Page 1 of Through the Smoke


Northeastern Coast of England

January 1838

He’d kill her. Just as soon as he could get his hands around her delicate neck, he’d stop the black heart that beat beneath all that misleading beauty and put an end to his own misery.

Although Truman Stanhope, the Earl of Druridge, had come all the way from London to Newcastle-Upon-Tyne and had a bit farther north to go before he reached his home, blind fury caused his pulse to pound as fast as the hooves of the horses that were pulling his coach. His driver had been pushing the poor beasts so hard it’d been necessary to stop and change them out at every opportunity. But he was determined to reach Blackmoor Hall in record time, to confront his wife as soon as possible.

“How dare you?” he muttered over and over. It wasn’t enough that he’d lost his beloved parents to a terrible carriage accident shortly after he’d married Katherine? That the child she bore him had lived only six months—and died under mysterious circumstances, circumstances that made him suspect she might have had something to do with it?

He glared down at the letter she’d sent him, at all the lies written in her perfect penmanship. Did she really think he was so addle-brained? So terribly gullible as to believe the child from this new pregnancy could be his?

My Dearest Husband,

I am pleased to share this good news with you, so pleased, in fact, that I dare not wait until your business has concluded in Town and you have returned home. Knowing how eager you have been to have a child—

He noticed that she did not refer to their firstborn. She never did, never had. Since the moment little Jeremy entered the world, she’d ignored him, and Truman feared it was his love for the child that had given her the incentive to do what he believed she did. She’d seemed singularly determined to destroy him, no matter how far she had to go.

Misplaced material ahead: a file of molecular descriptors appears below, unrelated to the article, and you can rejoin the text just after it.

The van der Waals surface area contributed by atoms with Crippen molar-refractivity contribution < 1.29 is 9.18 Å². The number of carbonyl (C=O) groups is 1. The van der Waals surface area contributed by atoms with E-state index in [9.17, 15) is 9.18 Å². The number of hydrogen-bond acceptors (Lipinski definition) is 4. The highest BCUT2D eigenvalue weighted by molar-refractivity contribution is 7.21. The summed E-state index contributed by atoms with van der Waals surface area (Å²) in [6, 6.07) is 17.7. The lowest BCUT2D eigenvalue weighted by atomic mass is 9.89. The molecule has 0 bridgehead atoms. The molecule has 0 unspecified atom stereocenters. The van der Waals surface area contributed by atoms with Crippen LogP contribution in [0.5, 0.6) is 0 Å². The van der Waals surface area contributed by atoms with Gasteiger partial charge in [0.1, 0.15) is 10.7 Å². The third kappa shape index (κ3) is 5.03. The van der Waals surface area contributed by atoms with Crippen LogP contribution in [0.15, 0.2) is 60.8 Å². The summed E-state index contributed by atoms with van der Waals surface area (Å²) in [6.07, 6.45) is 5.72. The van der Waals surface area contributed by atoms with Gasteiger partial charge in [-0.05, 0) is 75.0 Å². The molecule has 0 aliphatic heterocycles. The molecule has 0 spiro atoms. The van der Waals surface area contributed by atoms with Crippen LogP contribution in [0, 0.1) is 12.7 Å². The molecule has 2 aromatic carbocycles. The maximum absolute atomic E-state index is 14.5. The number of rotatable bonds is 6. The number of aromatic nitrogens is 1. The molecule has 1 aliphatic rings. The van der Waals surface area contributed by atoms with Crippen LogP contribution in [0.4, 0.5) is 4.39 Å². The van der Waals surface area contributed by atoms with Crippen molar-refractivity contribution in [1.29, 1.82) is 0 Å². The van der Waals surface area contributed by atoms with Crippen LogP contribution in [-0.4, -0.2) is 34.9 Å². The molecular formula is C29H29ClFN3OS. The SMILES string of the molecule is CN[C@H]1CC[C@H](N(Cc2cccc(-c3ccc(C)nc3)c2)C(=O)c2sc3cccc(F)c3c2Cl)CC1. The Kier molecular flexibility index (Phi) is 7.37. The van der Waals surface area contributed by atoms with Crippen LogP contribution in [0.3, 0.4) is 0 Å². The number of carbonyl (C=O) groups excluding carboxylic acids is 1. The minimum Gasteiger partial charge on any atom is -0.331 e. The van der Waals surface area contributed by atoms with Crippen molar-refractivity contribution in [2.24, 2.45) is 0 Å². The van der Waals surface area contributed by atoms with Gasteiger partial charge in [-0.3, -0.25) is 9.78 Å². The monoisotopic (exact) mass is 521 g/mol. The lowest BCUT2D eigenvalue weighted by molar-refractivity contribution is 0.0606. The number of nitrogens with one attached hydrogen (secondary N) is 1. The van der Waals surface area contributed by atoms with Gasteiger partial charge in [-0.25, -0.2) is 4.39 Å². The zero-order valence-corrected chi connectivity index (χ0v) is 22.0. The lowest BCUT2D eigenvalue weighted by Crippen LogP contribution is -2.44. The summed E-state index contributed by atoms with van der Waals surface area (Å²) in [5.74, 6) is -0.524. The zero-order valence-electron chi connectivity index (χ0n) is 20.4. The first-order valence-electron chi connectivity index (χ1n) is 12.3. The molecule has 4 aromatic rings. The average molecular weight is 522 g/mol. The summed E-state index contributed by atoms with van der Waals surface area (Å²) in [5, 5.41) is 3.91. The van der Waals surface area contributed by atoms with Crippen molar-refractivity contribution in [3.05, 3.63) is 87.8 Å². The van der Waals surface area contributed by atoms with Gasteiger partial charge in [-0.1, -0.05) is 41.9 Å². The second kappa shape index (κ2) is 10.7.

Think of it, she wrote. Now, if God grants us a son, you will have an heir to your lands and title. At last our prayers have been answered.

“Prayers,” he growled, feeling the rage boil up again. “Prayers?” He’d long since quit asking God for any type of a child—boy or girl—with Lady Katherine. He didn’t think she was stable enough to be a mother. There was something wrong with her, something vital that was missing. He’d seen it time and time again in that odd, blank stare of hers. In her spiteful, cutting words. In the way she laughed at anything that brought him misery.

The letter went on to say she must have gotten pregnant that night nearly three months ago, when he was intoxicated and, although she’d represented it differently, desperate enough that he nearly took her back into his bed. He’d started to kiss her, to touch her—his body had demanded a release after the many months he’d remained celibate—but he hadn’t finished the act. He’d thought of Jeremy and been unable to finish. As drunk as he was, he had not been so drunk that she could rewrite history.

So what was this really about?

He wished he couldn’t answer that question, but it was all too obvious. He’d left her alone long enough that she’d grown desperate for a way to cover her betrayal. After three months, or maybe longer, she was probably beginning to show and knew she had to explain the pregnancy to him somehow. Waiting until he returned and found her big with child would look too suspicious. So she’d penned this letter full of false excitement, hoping to disarm him with her “good news” and hope of an heir.